DoubleClick Settles Lawsuit, But Still Can Track Web Surfers - InformationWeek

InformationWeek is part of the Informa Tech Division of Informa PLC

This site is operated by a business or businesses owned by Informa PLC and all copyright resides with them.Informa PLC's registered office is 5 Howick Place, London SW1P 1WG. Registered in England and Wales. Number 8860726.

IoT
IoT
News

DoubleClick Settles Lawsuit, But Still Can Track Web Surfers

The agreement requires the company to explain on sites how it tracks and profiles Web surfers' usage data.

DoubleClick Inc. on Monday vowed to give consumers more information about how it collects data online, settling a 30-month investigation led by the New York Attorney General's Office.

The agreement struck between DoubleClick and 10 states requires the company to explain on Web sites how it tracks and profiles Web surfers' usage data. DoubleClick leaves "cookie" files on computers that visit a Web site using its services. That lets DoubleClick track users' Web travels, create profiles based on that activity, and deliver online ads that match the profiles.

DoubleClick, which has a business relationship with InformationWeek, didn't admit wrongdoing in the agreement, but it must pay $450,000 to the states to cover their investigative costs and consumer education. States joining New York in the settlement are Arizona, California, Connecticut, Massachusetts, Michigan, New Jersey, New Mexico, Vermont, and Washington. In May, DoubleClick paid $1.8 million and enacted new disclosure rules to settle an action brought by the Federal Trade Commission.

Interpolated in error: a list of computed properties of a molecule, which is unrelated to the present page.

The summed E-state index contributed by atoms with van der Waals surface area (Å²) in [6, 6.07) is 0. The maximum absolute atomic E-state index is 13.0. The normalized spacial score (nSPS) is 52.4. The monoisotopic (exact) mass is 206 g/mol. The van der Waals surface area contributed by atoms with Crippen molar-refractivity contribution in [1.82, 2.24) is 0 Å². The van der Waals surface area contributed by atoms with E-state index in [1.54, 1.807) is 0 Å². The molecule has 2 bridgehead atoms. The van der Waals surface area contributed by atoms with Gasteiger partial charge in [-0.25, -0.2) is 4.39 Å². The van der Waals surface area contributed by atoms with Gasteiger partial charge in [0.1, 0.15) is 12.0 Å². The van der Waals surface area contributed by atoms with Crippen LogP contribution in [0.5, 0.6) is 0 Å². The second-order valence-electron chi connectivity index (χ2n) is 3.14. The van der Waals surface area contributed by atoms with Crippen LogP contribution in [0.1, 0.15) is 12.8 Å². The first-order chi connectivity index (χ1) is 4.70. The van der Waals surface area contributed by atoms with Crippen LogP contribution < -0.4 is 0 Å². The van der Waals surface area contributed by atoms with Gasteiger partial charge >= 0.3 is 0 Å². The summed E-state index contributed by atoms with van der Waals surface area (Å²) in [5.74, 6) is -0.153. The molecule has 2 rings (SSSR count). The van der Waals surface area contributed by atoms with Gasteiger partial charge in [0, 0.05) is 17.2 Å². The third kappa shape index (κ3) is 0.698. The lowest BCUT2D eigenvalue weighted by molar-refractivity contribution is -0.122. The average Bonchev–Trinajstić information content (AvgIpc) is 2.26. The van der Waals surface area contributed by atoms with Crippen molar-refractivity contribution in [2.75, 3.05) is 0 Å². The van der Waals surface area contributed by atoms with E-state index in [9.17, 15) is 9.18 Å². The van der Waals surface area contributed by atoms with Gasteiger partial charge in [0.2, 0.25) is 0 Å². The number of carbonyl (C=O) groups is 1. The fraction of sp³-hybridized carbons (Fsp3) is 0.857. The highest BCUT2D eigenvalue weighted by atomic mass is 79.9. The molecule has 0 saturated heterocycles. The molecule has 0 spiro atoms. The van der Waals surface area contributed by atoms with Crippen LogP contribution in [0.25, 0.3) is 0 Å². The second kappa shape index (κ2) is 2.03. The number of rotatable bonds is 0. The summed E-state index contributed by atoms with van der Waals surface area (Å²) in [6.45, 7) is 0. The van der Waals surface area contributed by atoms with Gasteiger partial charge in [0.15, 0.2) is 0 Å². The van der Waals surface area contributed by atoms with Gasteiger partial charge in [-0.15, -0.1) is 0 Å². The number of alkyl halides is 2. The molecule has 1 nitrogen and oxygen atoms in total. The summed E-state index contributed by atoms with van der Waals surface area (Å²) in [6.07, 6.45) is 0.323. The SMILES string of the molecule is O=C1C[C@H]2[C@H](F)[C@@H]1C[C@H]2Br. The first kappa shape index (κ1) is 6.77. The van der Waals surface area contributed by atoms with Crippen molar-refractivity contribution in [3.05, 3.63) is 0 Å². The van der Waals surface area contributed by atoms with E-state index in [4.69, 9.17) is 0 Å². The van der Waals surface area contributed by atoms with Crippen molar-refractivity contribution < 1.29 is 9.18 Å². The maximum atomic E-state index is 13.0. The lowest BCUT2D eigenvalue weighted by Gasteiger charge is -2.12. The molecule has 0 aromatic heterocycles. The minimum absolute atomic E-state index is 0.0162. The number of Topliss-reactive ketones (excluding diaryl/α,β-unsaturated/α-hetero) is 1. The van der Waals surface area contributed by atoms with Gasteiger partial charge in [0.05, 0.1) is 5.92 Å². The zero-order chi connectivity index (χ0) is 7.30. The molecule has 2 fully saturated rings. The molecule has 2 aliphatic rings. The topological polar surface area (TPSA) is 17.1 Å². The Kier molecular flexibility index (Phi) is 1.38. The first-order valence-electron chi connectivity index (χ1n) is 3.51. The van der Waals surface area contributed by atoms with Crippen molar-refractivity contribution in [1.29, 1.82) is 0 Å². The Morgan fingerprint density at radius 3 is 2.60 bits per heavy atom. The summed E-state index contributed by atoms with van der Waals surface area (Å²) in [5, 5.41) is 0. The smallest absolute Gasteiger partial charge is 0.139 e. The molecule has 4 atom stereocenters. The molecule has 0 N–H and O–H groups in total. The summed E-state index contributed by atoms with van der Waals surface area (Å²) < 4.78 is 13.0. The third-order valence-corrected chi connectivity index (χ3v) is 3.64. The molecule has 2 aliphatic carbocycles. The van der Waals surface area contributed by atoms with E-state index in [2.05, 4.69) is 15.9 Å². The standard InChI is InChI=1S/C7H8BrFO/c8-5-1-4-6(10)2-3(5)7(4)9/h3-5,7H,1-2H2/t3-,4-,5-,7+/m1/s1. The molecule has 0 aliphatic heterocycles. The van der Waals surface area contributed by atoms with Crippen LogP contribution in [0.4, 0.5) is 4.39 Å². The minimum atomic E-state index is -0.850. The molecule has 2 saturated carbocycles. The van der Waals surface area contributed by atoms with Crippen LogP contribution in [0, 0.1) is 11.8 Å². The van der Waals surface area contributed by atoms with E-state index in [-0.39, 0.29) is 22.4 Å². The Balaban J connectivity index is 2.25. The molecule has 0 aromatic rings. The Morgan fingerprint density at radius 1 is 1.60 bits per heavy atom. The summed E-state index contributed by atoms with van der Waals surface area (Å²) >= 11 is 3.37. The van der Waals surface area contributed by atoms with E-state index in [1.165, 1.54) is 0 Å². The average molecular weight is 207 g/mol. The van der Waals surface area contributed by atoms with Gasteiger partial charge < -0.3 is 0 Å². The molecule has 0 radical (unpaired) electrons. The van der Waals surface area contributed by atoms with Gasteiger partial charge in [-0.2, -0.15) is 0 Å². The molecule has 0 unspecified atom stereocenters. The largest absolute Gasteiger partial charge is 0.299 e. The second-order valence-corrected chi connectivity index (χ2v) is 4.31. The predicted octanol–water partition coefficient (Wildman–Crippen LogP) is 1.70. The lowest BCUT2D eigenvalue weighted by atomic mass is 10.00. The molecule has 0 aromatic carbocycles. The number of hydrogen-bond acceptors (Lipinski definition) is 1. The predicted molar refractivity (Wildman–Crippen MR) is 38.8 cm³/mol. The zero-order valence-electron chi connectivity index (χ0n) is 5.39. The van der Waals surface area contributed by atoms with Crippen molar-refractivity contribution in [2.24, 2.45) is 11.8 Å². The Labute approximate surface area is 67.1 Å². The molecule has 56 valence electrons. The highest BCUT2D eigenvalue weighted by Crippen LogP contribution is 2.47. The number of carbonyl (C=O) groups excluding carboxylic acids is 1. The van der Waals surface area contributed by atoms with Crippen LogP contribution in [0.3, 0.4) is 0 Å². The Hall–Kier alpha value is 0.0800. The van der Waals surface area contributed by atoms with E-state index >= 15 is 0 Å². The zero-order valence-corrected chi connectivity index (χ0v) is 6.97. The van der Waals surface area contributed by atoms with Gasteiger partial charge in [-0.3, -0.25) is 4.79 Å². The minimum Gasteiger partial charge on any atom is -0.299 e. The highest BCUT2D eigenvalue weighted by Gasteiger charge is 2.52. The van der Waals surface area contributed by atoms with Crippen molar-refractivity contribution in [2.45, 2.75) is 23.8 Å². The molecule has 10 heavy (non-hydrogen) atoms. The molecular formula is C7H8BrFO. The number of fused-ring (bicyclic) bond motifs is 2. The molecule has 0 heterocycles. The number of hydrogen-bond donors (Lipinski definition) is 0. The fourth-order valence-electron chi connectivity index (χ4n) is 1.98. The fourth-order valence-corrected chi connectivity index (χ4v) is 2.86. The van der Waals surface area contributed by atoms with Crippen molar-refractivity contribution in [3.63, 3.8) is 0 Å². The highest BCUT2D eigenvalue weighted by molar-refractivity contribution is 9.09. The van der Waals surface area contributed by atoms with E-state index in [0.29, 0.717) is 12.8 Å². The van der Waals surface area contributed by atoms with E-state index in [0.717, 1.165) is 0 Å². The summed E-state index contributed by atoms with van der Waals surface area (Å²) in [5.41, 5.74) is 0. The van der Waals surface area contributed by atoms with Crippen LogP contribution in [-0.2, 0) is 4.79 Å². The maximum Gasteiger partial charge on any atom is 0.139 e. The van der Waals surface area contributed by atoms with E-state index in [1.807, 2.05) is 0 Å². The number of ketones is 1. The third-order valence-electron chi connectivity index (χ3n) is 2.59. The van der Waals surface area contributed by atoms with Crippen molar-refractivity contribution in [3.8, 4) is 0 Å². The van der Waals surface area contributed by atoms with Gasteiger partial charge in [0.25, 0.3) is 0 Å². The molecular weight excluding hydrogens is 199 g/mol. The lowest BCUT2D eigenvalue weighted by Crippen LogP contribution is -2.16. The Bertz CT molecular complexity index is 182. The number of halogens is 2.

DoubleClick is the largest profiler of consumers' Web surfing habits and the settlement includes significant concessions from the company in the area of disclosure but none that limits how it collects data, says Jason Catlett, president of Junkbusters Corp., a privacy advocacy firm. Catlett says DoubleClick's profiling is an invasion of people's privacy and that Monday's settlement, which ends the last major legal action against DoubleClick, demonstrates that U.S. laws on Web privacy are inadequate. Says Catlett, "The legal tools are inadequate when it comes to dealing with Web surveillance."

We welcome your comments on this topic on our social media channels, or [contact us directly] with questions about the site.
Comment  | 
Print  | 
More Insights
State of the Cloud
State of the Cloud
Cloud has drastically changed how IT organizations consume and deploy services in the digital age. This research report will delve into public, private and hybrid cloud adoption trends, with a special focus on infrastructure as a service and its role in the enterprise. Find out the challenges organizations are experiencing, and the technologies and strategies they are using to manage and mitigate those challenges today.
Slideshows
Top-Paying U.S. Cities for Data Scientists and Data Analysts
Cynthia Harvey, Freelance Journalist, InformationWeek,  11/5/2019
Slideshows
10 Strategic Technology Trends for 2020
Jessica Davis, Senior Editor, Enterprise Apps,  11/1/2019
Commentary
Study Proposes 5 Primary Traits of Innovation Leaders
Joao-Pierre S. Ruth, Senior Writer,  11/8/2019
Register for InformationWeek Newsletters
Video
Current Issue
Getting Started With Emerging Technologies
Looking to help your enterprise IT team ease the stress of putting new/emerging technologies such as AI, machine learning and IoT to work for their organizations? There are a few ways to get off on the right foot. In this report we share some expert advice on how to approach some of these seemingly daunting tech challenges.
White Papers
Slideshows
Twitter Feed
Sponsored Live Streaming Video
Everything You've Been Told About Mobility Is Wrong
Attend this video symposium with Sean Wisdom, Global Director of Mobility Solutions, and learn about how you can harness powerful new products to mobilize your business potential.
Sponsored Video
Flash Poll